L2s have gotten hyperfocused — that’s bad news for Web3

It may be counterintuitive that a high amount of focus on a technology would lead to security risks — but it’s true

OPINION
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In the Netherlands, we have a saying: “Meten is weten,” which, literally translated, means “measuring is knowing.” We prefer to look at situations directly, because only then do we know what we’re up against — and what needs to be changed.

And it does not take much measuring of Crypto Twitter to know that we are deep in the L2 hype cycle. The sense is that L2 blockchains are more user friendly, safer and better for scalability, and we (as a collective) should focus on their development.

Forgive the directness — but that’s a mistake if we want Web3 adoption to increase.

Here’s what we know keeps users from Web3: security risks and poor performance. Now, L2s on their own do not bring these problems, as technology is neutral. It’s our own hyperfocus on L2s that is the issue. This hyperfocus has created an environment where security risks and poor performance go from minor speed bumps to major adoption obstacles.

It is counterintuitive that a high amount of focus on a technology would lead to security risks, but it’s true. 

It’s called inattentional blindness — when we fail to see a “stimulus” (like an exploitable smart contract or overcentralization) even when it is right in front of us. A famous experiment was done to prove this effect, where participants were asked to perform a visual task. Afterwards, they were asked if they noticed the person in the gorilla costume. Half of them did not. 

The same effect is happening with L2s. We’re paying so much attention to their potential that an unacceptable level of centralization (the main in the gorilla suit) has gone right past us: centralized sequencers.

Sequencers are responsible for batching transactions and submitting them to the chain. As a single point of failure, they should evolve from their current design to something more robust. However, what is even more concerning is that they are often controlled by the L2 team and, therefore, can be stopped at will. Just this week, Ethereum L2 Linea decided to “pause its sequencer” to halt an exploit on its chain. 

Situations like this draw the attention of regulators, and for good reason. It is their responsibility to prosecute when their citizens suffer theft (the exploit) and to create and enforce laws for consumer protection. If Visa or Mastercard stopped running transactions for a day because they wanted to prevent being hacked, they would almost certainly be fined to compensate for the missed bill payments and late fees experienced by their users. 

And if we want to hit billions of users, we need both an answer to this centralization problem and to be ready for the increased oversight when (not if) someone decides to stop the chain.

The other area of “hyperfocus” that has led to blind spots for Web3 adoption is our overestimation of L2 transaction capacity.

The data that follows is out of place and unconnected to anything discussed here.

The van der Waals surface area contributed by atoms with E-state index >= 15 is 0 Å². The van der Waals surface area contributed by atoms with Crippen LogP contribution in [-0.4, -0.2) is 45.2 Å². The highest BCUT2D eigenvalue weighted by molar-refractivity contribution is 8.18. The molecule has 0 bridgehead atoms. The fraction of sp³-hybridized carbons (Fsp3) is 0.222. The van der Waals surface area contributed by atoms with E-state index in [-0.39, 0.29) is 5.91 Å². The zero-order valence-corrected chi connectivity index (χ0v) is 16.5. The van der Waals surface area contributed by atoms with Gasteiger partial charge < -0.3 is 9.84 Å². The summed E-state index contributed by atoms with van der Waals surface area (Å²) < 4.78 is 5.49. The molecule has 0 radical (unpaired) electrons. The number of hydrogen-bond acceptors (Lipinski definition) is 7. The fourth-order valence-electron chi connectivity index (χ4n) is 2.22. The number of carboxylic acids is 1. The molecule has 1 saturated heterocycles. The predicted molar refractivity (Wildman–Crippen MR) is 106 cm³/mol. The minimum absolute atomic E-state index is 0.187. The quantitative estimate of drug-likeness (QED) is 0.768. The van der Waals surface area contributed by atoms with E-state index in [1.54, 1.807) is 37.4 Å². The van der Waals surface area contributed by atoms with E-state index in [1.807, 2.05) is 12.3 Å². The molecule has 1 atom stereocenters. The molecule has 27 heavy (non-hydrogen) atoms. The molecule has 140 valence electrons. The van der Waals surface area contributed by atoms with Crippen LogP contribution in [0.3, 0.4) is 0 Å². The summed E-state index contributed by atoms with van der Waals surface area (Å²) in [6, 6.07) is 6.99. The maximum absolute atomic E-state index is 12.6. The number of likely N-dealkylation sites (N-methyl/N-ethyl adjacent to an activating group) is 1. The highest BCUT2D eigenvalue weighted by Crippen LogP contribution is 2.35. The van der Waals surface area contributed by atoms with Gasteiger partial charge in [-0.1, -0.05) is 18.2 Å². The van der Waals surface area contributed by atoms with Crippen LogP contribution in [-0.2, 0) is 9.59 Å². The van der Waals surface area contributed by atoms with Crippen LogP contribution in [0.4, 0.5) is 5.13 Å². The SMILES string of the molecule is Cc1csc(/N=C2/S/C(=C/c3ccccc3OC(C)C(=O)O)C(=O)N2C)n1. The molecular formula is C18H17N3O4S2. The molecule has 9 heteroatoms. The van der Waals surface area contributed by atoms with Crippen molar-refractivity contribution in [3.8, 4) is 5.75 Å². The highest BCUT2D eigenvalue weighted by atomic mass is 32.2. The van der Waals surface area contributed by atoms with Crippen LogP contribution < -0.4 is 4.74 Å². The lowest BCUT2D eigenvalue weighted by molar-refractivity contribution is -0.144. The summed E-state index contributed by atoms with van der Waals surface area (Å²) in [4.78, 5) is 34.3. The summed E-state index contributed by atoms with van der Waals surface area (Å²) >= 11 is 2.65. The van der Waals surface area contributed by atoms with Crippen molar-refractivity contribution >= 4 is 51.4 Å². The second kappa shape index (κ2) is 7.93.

We know that L1s have difficulty processing many transactions per second on the scale of millions, much less billions, of people. This makes Web3 truly unscalable — and L2s were a welcome addition to the ecosystem to help solve the issue. But now that we are very much in the superchain future, there’s still insufficient capacity (even when the sequencer is on). 

Read more from our opinion section: Don’t fossilize Bitcoin

In the desire to reach the number of transactions per second of Mastercard or Visa, the focus was on developing more L2s: In reality, we should have also thought about developing more L1s. The immediate effect of doing so would mean more base chains on which to build layers and rollups, which is good for transaction capacity and performance. 

However, the longer term and more important effect of focusing more on L1st is innovation. Just look at Solana’s outsize effect on our ecosystem and user growth. The process of innovation involves changing what seems unchangeable, and in doing so, creating new technological foundations, different value capture mechanisms and better ways of operating. This diversity is good for transaction capacity, but it also hedges us against the possibility of a monolithic technological future.

And it is a monolithic future we’re at risk of creating. The more we emphasize layer 2s, the more we actually centralize ourselves around one chain. Besides the security risk and poor performance this will inevitably create, there’s just no fair and equitable future where one chain is the fundamental basis of the entire digital economy. 

The good news is that if we are serious about Web3 adoption, we don’t have to kill off the L2s. We don’t have to unroll the superchain. We don’t have to focus only on the person in a gorilla suit. All we need to do is dedicate just a part of that hyperfocus to L1 development. 



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